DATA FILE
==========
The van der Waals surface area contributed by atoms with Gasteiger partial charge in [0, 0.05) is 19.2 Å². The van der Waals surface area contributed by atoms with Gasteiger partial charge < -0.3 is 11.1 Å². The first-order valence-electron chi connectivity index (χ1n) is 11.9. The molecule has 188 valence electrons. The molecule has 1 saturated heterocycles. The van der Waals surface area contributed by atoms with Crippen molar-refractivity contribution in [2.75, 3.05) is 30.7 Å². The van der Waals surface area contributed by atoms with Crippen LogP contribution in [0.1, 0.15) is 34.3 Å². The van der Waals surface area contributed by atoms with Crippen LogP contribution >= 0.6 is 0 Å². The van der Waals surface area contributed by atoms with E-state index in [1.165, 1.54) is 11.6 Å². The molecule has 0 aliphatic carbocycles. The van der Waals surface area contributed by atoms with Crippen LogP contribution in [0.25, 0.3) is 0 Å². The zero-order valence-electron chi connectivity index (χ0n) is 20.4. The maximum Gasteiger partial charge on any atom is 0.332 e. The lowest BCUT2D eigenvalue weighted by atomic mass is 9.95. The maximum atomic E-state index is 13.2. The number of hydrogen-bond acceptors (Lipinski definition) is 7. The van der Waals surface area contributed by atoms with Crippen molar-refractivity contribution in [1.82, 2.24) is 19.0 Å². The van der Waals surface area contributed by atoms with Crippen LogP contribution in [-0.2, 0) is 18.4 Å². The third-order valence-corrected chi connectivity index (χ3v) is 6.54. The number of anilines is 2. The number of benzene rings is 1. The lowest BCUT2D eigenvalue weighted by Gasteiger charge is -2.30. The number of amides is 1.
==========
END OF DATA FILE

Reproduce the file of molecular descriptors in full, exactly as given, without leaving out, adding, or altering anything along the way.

The van der Waals surface area contributed by atoms with Gasteiger partial charge in [0, 0.05) is 19.2 Å². The van der Waals surface area contributed by atoms with Gasteiger partial charge < -0.3 is 11.1 Å². The first-order valence-electron chi connectivity index (χ1n) is 11.9. The molecule has 188 valence electrons. The molecule has 1 saturated heterocycles. The van der Waals surface area contributed by atoms with Crippen molar-refractivity contribution in [2.75, 3.05) is 30.7 Å². The van der Waals surface area contributed by atoms with Crippen LogP contribution in [0.1, 0.15) is 34.3 Å². The van der Waals surface area contributed by atoms with Crippen LogP contribution >= 0.6 is 0 Å². The van der Waals surface area contributed by atoms with E-state index in [1.165, 1.54) is 11.6 Å². The molecule has 0 aliphatic carbocycles. The van der Waals surface area contributed by atoms with Crippen LogP contribution in [0.25, 0.3) is 0 Å². The zero-order valence-electron chi connectivity index (χ0n) is 20.4. The maximum Gasteiger partial charge on any atom is 0.332 e. The lowest BCUT2D eigenvalue weighted by atomic mass is 9.95. The maximum atomic E-state index is 13.2. The number of hydrogen-bond acceptors (Lipinski definition) is 7. The van der Waals surface area contributed by atoms with Crippen molar-refractivity contribution in [1.82, 2.24) is 19.0 Å². The van der Waals surface area contributed by atoms with Crippen LogP contribution in [-0.2, 0) is 18.4 Å². The third-order valence-corrected chi connectivity index (χ3v) is 6.54. The number of anilines is 2. The number of benzene rings is 1. The lowest BCUT2D eigenvalue weighted by Gasteiger charge is -2.30. The number of amides is 1.